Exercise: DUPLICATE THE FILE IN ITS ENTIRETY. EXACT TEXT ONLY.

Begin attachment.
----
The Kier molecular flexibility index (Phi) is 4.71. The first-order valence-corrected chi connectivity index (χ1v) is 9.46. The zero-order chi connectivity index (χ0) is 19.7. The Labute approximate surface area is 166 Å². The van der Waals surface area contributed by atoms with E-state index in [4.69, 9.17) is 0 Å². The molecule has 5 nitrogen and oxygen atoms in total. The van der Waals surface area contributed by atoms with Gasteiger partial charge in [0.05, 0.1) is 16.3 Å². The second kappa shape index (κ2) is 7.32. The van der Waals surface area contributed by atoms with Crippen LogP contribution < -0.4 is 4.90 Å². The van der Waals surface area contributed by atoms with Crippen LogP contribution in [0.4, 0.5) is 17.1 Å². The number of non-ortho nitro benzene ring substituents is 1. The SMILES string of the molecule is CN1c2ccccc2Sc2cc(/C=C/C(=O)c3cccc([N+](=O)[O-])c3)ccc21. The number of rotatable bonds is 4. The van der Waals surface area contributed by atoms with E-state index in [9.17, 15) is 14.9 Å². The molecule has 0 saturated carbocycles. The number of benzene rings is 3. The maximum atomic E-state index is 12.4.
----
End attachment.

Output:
The Kier molecular flexibility index (Phi) is 4.71. The first-order valence-corrected chi connectivity index (χ1v) is 9.46. The zero-order chi connectivity index (χ0) is 19.7. The Labute approximate surface area is 166 Å². The van der Waals surface area contributed by atoms with E-state index in [4.69, 9.17) is 0 Å². The molecule has 5 nitrogen and oxygen atoms in total. The van der Waals surface area contributed by atoms with Gasteiger partial charge in [0.05, 0.1) is 16.3 Å². The second kappa shape index (κ2) is 7.32. The van der Waals surface area contributed by atoms with Crippen LogP contribution < -0.4 is 4.90 Å². The van der Waals surface area contributed by atoms with Crippen LogP contribution in [0.4, 0.5) is 17.1 Å². The number of non-ortho nitro benzene ring substituents is 1. The SMILES string of the molecule is CN1c2ccccc2Sc2cc(/C=C/C(=O)c3cccc([N+](=O)[O-])c3)ccc21. The number of rotatable bonds is 4. The van der Waals surface area contributed by atoms with E-state index in [9.17, 15) is 14.9 Å². The molecule has 0 saturated carbocycles. The number of benzene rings is 3. The maximum atomic E-state index is 12.4.